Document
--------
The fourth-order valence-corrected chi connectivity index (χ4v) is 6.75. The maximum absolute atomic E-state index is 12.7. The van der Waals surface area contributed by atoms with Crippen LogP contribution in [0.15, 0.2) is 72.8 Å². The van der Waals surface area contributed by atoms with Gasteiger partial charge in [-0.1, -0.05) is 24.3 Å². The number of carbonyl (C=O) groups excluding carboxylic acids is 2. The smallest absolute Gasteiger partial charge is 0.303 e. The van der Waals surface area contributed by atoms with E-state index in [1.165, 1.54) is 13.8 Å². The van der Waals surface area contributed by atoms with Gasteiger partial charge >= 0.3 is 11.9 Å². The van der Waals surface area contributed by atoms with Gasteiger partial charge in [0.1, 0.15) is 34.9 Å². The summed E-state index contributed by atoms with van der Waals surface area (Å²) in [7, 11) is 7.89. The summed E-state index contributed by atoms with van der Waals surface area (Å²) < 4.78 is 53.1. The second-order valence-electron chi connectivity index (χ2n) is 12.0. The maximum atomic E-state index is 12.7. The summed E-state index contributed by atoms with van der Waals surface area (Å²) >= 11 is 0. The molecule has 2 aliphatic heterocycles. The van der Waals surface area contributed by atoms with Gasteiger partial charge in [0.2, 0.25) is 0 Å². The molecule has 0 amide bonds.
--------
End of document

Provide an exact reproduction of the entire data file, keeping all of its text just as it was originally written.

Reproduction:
The fourth-order valence-corrected chi connectivity index (χ4v) is 6.75. The maximum absolute atomic E-state index is 12.7. The van der Waals surface area contributed by atoms with Crippen LogP contribution in [0.15, 0.2) is 72.8 Å². The van der Waals surface area contributed by atoms with Gasteiger partial charge in [-0.1, -0.05) is 24.3 Å². The number of carbonyl (C=O) groups excluding carboxylic acids is 2. The smallest absolute Gasteiger partial charge is 0.303 e. The van der Waals surface area contributed by atoms with E-state index in [1.165, 1.54) is 13.8 Å². The van der Waals surface area contributed by atoms with Gasteiger partial charge >= 0.3 is 11.9 Å². The van der Waals surface area contributed by atoms with Gasteiger partial charge in [0.1, 0.15) is 34.9 Å². The summed E-state index contributed by atoms with van der Waals surface area (Å²) in [7, 11) is 7.89. The summed E-state index contributed by atoms with van der Waals surface area (Å²) < 4.78 is 53.1. The second-order valence-electron chi connectivity index (χ2n) is 12.0. The maximum atomic E-state index is 12.7. The summed E-state index contributed by atoms with van der Waals surface area (Å²) >= 11 is 0. The molecule has 2 aliphatic heterocycles. The van der Waals surface area contributed by atoms with Gasteiger partial charge in [0.2, 0.25) is 0 Å². The molecule has 0 amide bonds.